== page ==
Use type R or Ilfochrome paper instead of film?greenspun.com : LUSENET : Large format photography : One Thread
If I only want a color print, can I simply cut some 4x5 type R or Ilfochrome paper and expose them directly in the film holder? suppose I'm able to process these papers at home.
-- Aaron Rocky (email@example.com), December 13, 1999
Some photographers have done so. But exposing it correctly and with the right filtration is rather a pain.
-- Paul Schilliger (firstname.lastname@example.org), December 14, 1999.
You will also get a rather different color pallette, which be pretty neat. I'd start with at least an 85B filter plus the filter pac kon the paper. I expect the effective ISO will be in the single or double digits. Neat idea!
-- Ellis Vener (email@example.com), December 14, 1999.
I have not done this, but explored the possibility of using ilfochrome with a pinhole. In addition to the filtering needs for proper color (it is balanced for 3200 Tungsten + the filter pack correction) The effective ASA is somewhere between 1-4. I don't know what the speed of the type R is. Also consider that your final image will be backwards left to right. Work around/with/get over these hurdles and it sounds like a good way to make some one-of-a-kind images... I may get around to it some day if/when I get something to do 8X10.
-- Gary Frost (firstname.lastname@example.org), December 15, 1999.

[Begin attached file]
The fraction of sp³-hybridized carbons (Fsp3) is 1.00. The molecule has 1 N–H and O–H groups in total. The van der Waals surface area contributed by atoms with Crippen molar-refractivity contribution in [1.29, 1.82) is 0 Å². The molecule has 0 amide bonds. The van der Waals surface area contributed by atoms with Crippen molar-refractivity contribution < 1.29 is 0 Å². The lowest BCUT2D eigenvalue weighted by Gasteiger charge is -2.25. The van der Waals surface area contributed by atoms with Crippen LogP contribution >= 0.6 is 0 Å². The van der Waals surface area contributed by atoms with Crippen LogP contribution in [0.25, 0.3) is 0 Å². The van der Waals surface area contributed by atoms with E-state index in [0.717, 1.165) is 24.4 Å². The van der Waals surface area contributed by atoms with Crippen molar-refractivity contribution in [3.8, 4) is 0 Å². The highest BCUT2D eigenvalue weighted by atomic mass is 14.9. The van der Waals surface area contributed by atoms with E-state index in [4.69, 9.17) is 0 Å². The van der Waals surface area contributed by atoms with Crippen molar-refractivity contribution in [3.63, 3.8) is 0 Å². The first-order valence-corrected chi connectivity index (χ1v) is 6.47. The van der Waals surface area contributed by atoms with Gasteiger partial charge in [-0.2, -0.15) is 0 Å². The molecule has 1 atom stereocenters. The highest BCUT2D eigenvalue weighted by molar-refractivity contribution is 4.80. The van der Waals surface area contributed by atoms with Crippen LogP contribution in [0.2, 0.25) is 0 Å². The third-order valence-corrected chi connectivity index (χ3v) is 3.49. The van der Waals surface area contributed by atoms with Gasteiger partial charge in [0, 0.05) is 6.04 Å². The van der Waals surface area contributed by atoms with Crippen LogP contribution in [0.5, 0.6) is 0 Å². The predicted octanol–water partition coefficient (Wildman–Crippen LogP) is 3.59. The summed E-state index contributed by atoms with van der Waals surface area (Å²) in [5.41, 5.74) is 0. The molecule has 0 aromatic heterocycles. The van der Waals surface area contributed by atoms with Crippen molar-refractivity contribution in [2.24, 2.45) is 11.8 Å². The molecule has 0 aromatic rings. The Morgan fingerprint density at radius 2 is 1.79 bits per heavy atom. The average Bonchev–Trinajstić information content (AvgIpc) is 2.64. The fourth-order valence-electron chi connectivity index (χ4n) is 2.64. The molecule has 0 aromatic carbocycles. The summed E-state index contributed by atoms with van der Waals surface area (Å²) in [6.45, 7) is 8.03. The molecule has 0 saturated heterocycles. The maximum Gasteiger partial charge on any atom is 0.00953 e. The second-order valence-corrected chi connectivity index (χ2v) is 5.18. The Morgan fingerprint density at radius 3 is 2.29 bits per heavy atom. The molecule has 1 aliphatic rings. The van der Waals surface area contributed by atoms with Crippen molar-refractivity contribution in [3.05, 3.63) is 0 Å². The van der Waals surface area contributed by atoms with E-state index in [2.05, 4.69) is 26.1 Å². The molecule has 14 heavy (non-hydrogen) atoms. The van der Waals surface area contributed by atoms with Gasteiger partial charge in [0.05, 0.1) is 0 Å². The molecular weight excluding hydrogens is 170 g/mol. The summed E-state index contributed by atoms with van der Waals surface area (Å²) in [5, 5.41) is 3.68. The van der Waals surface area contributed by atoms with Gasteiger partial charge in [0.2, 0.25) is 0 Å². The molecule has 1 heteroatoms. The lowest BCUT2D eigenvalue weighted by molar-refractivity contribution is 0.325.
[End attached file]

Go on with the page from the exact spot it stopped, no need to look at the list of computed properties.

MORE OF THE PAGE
I just did my first test with this. I wanted to try it because it will take me some time to assemble black and white processing stuff and I wanted to take some shots NOW! And I really like the idea for color.
I exposed Kodak Radiance III at ASA 6, and that turned out a little too light. Going for ASA 12 on next test.
After I figure out the ASA I'm going to deal with the filtration; but I like the effect (it's tungsten paper) in daylight; everything is a little blue and calm looking; greens are nice and saturated. I'm also stoked because my lab offered to process it for $1.25 per sheet, so I'm looking at under $2.00 per shot to shoot 8x10.
One disadvantage is the images are flopped, so you should shoot nature shots where there's no typography. I may try to find some shots of reflections in windows where the originals are backwards and thus the prints will be right reading.
Anyway - no dust! Or very little.
I've also been thinking about making a fixed focus camera that would have a mirror inside to flop the image.
But, yes, it does work and I'll let you know more. I may try some night shots also.
-- Jonathan Smith (email@example.com), April 24, 2002.